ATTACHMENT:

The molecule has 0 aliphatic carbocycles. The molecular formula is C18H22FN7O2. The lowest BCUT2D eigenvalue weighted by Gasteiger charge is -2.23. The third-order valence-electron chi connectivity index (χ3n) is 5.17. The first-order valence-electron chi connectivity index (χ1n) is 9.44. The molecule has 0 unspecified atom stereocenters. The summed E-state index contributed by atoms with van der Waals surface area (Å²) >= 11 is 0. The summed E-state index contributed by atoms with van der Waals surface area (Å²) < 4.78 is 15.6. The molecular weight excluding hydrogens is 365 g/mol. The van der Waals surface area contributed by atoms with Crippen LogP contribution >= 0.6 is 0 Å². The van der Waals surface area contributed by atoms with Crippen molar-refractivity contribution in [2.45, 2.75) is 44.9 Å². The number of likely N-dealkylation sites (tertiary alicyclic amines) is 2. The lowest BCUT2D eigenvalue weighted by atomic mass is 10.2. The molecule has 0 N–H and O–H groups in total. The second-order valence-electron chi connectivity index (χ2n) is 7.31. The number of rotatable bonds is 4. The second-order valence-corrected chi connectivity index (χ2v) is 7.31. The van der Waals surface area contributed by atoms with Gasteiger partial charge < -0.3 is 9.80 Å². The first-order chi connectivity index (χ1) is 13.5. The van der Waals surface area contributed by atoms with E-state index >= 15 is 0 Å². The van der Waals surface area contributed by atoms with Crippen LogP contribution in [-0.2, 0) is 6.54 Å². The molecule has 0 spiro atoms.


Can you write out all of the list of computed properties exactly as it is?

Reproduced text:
The molecule has 0 aliphatic carbocycles. The molecular formula is C18H22FN7O2. The lowest BCUT2D eigenvalue weighted by Gasteiger charge is -2.23. The third-order valence-electron chi connectivity index (χ3n) is 5.17. The first-order valence-electron chi connectivity index (χ1n) is 9.44. The molecule has 0 unspecified atom stereocenters. The summed E-state index contributed by atoms with van der Waals surface area (Å²) >= 11 is 0. The summed E-state index contributed by atoms with van der Waals surface area (Å²) < 4.78 is 15.6. The molecular weight excluding hydrogens is 365 g/mol. The van der Waals surface area contributed by atoms with Crippen LogP contribution >= 0.6 is 0 Å². The van der Waals surface area contributed by atoms with Crippen molar-refractivity contribution in [2.45, 2.75) is 44.9 Å². The number of likely N-dealkylation sites (tertiary alicyclic amines) is 2. The lowest BCUT2D eigenvalue weighted by atomic mass is 10.2. The molecule has 0 N–H and O–H groups in total. The second-order valence-electron chi connectivity index (χ2n) is 7.31. The number of rotatable bonds is 4. The second-order valence-corrected chi connectivity index (χ2v) is 7.31. The van der Waals surface area contributed by atoms with Gasteiger partial charge < -0.3 is 9.80 Å². The first-order chi connectivity index (χ1) is 13.5. The van der Waals surface area contributed by atoms with E-state index >= 15 is 0 Å². The van der Waals surface area contributed by atoms with Crippen LogP contribution in [-0.2, 0) is 6.54 Å². The molecule has 0 spiro atoms.